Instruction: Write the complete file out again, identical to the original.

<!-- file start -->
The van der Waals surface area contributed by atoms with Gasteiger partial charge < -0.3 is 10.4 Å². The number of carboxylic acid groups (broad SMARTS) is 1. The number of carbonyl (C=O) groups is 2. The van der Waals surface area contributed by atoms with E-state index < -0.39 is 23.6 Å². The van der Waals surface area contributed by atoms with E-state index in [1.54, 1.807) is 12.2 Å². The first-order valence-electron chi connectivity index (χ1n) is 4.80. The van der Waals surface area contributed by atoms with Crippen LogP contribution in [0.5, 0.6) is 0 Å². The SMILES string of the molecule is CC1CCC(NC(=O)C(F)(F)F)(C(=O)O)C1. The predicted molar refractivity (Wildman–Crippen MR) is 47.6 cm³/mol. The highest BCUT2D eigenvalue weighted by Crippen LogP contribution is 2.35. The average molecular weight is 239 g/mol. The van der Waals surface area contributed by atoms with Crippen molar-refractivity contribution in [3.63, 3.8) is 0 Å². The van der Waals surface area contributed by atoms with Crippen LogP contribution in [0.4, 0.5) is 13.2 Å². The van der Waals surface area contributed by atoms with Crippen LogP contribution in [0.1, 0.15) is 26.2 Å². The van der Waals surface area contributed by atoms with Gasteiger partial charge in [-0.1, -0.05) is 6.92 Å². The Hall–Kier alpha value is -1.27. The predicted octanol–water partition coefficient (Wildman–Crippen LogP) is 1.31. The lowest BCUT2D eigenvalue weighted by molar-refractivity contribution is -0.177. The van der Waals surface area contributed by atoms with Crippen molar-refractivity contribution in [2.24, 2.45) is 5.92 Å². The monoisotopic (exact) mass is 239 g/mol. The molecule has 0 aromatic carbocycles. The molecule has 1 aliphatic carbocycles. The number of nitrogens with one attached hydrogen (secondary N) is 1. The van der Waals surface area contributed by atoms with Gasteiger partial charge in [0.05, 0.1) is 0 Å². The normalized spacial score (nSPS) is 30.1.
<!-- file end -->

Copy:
The van der Waals surface area contributed by atoms with Gasteiger partial charge < -0.3 is 10.4 Å². The number of carboxylic acid groups (broad SMARTS) is 1. The number of carbonyl (C=O) groups is 2. The van der Waals surface area contributed by atoms with E-state index < -0.39 is 23.6 Å². The van der Waals surface area contributed by atoms with E-state index in [1.54, 1.807) is 12.2 Å². The first-order valence-electron chi connectivity index (χ1n) is 4.80. The van der Waals surface area contributed by atoms with Crippen LogP contribution in [0.5, 0.6) is 0 Å². The SMILES string of the molecule is CC1CCC(NC(=O)C(F)(F)F)(C(=O)O)C1. The predicted molar refractivity (Wildman–Crippen MR) is 47.6 cm³/mol. The highest BCUT2D eigenvalue weighted by Crippen LogP contribution is 2.35. The average molecular weight is 239 g/mol. The van der Waals surface area contributed by atoms with Crippen molar-refractivity contribution in [3.63, 3.8) is 0 Å². The van der Waals surface area contributed by atoms with Crippen LogP contribution in [0.4, 0.5) is 13.2 Å². The van der Waals surface area contributed by atoms with Crippen LogP contribution in [0.1, 0.15) is 26.2 Å². The van der Waals surface area contributed by atoms with Gasteiger partial charge in [-0.1, -0.05) is 6.92 Å². The Hall–Kier alpha value is -1.27. The predicted octanol–water partition coefficient (Wildman–Crippen LogP) is 1.31. The lowest BCUT2D eigenvalue weighted by molar-refractivity contribution is -0.177. The van der Waals surface area contributed by atoms with Crippen molar-refractivity contribution in [2.24, 2.45) is 5.92 Å². The monoisotopic (exact) mass is 239 g/mol. The molecule has 0 aromatic carbocycles. The molecule has 1 aliphatic carbocycles. The number of nitrogens with one attached hydrogen (secondary N) is 1. The van der Waals surface area contributed by atoms with Gasteiger partial charge in [0.05, 0.1) is 0 Å². The normalized spacial score (nSPS) is 30.1.